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Top 10 Guitars | Gibson L-5 & D’Angelico New Yorker

Posted by Gillian Whitaker

This week brings a bonus blog to our series on top guitars. We couldn’t not include the Gibson L-5 and D’Angelico New Yorker, whose elegance, fine design and rich sound put them in a whole category of their own. So here they are, earning their place alongside our top 10.


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Gibson L-5 

In 1922, Gibson introduced the ‘Master Line Guitar L-5 Professional Grand Concert Model’. Priced at $275, this elegant, top-of-the-line model was by far Gibson’s most expensive guitar, and its revolutionary design represented the birth of the f-hole archtop jazz box.


Finished in a Cremona brown sunburst, the debut L-5 had a 16 1⁄4-in (41-cm) wide, 3 1⁄2-in (9-cm) deep body with an arched spruce top and birch back (replaced by maple in 1924); a maple neck with an ebony fingerboard; and a metal tailpiece, which added sustain. 

The First F-hole Guitar

The L-5 was the first guitar to feature violinstyle f-holes – as opposed to an oval soundhole – which provided a unique tonal response. With its huge, well-balanced sound, the L-5 was essentially America’s first orchestra guitar.

Then and Now

The L-5 has gone through numerous alterations – both cosmetic and structural – throughout the years, and remains one of the most revered jazz guitars. 

Guitar Specs

Construction: Arched spruce top, maple back and neck, ebony fingerboard

Characteristics: Classic jazz sound, pristine tone and excellent projection

Played by: Eddie Lang, Russell Malone, Wes Montgomery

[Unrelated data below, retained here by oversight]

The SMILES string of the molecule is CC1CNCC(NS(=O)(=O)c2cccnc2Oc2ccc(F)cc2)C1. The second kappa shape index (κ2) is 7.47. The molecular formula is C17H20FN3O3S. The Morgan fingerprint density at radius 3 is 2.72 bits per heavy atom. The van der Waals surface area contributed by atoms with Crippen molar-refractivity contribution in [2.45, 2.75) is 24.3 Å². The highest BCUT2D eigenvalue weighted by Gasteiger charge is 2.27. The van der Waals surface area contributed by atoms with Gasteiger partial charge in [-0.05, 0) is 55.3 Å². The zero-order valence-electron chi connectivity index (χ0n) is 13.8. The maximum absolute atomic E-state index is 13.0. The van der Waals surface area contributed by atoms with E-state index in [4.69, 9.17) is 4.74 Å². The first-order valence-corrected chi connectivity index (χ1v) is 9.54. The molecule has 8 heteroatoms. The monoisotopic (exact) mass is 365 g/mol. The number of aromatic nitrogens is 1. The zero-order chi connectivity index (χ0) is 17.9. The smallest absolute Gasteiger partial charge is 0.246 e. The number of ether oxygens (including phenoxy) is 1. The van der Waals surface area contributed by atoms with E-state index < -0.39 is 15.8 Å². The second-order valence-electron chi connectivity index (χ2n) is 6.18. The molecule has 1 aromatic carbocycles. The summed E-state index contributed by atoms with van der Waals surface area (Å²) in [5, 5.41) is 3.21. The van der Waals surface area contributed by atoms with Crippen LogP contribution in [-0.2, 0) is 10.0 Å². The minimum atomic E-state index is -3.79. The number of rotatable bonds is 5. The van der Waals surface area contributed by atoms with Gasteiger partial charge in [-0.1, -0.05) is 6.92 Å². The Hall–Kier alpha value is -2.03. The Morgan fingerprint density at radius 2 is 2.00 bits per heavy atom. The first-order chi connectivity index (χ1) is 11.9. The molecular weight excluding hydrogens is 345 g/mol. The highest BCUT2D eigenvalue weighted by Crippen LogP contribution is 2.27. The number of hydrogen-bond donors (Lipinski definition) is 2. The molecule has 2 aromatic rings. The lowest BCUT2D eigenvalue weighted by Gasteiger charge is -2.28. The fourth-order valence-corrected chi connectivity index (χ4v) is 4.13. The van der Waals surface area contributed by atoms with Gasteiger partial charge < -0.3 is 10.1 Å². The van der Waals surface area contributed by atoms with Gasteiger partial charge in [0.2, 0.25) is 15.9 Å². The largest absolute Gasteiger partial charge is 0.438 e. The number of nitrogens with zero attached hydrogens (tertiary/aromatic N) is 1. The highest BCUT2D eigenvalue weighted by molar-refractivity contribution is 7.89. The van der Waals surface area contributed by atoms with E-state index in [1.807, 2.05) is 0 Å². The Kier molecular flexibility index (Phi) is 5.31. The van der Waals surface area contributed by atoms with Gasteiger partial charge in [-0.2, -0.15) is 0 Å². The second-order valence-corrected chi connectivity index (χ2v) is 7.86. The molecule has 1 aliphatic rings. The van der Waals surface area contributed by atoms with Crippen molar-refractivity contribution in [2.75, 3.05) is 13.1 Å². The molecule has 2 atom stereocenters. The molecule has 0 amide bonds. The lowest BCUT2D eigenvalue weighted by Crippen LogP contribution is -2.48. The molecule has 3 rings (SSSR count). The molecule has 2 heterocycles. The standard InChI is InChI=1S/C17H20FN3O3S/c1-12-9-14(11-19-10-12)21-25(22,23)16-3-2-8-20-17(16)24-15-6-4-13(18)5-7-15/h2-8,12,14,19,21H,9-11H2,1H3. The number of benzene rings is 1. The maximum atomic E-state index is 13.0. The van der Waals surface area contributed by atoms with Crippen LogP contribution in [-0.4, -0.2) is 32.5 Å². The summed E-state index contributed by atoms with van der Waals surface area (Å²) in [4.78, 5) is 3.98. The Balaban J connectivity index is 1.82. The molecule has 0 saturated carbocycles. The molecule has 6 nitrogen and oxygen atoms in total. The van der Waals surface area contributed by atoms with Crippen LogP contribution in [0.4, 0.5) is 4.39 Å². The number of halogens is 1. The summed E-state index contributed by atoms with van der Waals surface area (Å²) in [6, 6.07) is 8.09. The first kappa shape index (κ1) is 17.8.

Image of Gibson L-5 courtesy Gibson.com


D'Angelico New Yorker

In 1932 John D’Angelico set up shop in New York City, repairing stringed instruments. He also began building archtops that were patterned after Gibson’s L-5 before developing his own design. 

Iconic Design

D’Angelico became a pre-eminent jazz-guitar luthier, known for his craftsmanship; he hand-built more than 1,100 guitars. D’Angelico’s most identifiable design, the New Yorker, was introduced in the late 1930s. 

Handmade Detail

When Gibson unveiled its top-of-the-line Super 400 in 1934, D’Angelico followed suit with his New Yorker, an archtop with a body of the same spec, X-pattern bracing, and split-block fretboard inlays. D’Angelico’s handcrafted New Yorker received the sort of attention to detail unobtainable by a large manufacturer such as Gibson. 

Aesthetic Excellence

D'Angelico's guitars were breathtaking, both as musical instruments and as works of art. With its ornate, gold stairstep tailpiece, Art-Deco style inlay and fancy binding, the New Yorker ranks among the most beautiful guitars ever created. 

Guitar Specs

Construction: 18-in (45.7-cm) wide maple/spruce body, maple neck with ebony fretboard

Characteristics: Ornate, breathtaking design, big, refined sound

Played by: Freddie Green, Bucky Pizzarelli, Russell Malone

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Image of D’Angelico New Yorker courtesy guitars.com


If these beautiful guitars have inspired you to learn to play, take a look at our book How to Play Guitar (Pick Up & Play), available here. We also have some great foiled journals that feature similarly eye-catching guitars – such as these Gibson Les Paul designs in black or sunburst finish.



  • Visit the official Gibson website here and the official d'Angelico website here.
  • Learn a little about John D'Angelico here
  • For a brief exploration of f-hole guitars, see here.  

Topics: Flame Tree Music, Classic Guitars, Flame Tree Pro

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